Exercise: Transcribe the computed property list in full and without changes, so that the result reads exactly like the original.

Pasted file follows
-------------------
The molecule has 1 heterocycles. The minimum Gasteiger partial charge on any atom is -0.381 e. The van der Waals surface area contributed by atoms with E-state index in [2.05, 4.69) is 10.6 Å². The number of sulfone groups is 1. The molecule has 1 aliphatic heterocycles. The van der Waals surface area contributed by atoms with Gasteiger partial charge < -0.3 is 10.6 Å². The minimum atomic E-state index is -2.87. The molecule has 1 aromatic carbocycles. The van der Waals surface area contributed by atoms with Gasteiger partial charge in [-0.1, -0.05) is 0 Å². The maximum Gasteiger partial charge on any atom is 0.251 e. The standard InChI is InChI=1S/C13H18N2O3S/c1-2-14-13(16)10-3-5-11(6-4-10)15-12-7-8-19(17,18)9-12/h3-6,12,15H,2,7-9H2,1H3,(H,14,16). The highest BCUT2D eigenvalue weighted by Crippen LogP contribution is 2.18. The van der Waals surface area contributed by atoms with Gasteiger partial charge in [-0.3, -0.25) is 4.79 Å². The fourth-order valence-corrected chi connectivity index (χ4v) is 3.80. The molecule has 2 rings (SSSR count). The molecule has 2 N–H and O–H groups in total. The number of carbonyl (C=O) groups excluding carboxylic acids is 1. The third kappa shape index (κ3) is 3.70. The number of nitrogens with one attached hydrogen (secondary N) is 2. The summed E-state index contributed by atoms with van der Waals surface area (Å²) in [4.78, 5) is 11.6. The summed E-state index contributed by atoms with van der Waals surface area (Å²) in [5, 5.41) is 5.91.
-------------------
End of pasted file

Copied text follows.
The molecule has 1 heterocycles. The minimum Gasteiger partial charge on any atom is -0.381 e. The van der Waals surface area contributed by atoms with E-state index in [2.05, 4.69) is 10.6 Å². The number of sulfone groups is 1. The molecule has 1 aliphatic heterocycles. The van der Waals surface area contributed by atoms with Gasteiger partial charge < -0.3 is 10.6 Å². The minimum atomic E-state index is -2.87. The molecule has 1 aromatic carbocycles. The van der Waals surface area contributed by atoms with Gasteiger partial charge in [-0.1, -0.05) is 0 Å². The maximum Gasteiger partial charge on any atom is 0.251 e. The standard InChI is InChI=1S/C13H18N2O3S/c1-2-14-13(16)10-3-5-11(6-4-10)15-12-7-8-19(17,18)9-12/h3-6,12,15H,2,7-9H2,1H3,(H,14,16). The highest BCUT2D eigenvalue weighted by Crippen LogP contribution is 2.18. The van der Waals surface area contributed by atoms with Gasteiger partial charge in [-0.3, -0.25) is 4.79 Å². The fourth-order valence-corrected chi connectivity index (χ4v) is 3.80. The molecule has 2 rings (SSSR count). The molecule has 2 N–H and O–H groups in total. The number of carbonyl (C=O) groups excluding carboxylic acids is 1. The third kappa shape index (κ3) is 3.70. The number of nitrogens with one attached hydrogen (secondary N) is 2. The summed E-state index contributed by atoms with van der Waals surface area (Å²) in [4.78, 5) is 11.6. The summed E-state index contributed by atoms with van der Waals surface area (Å²) in [5, 5.41) is 5.91.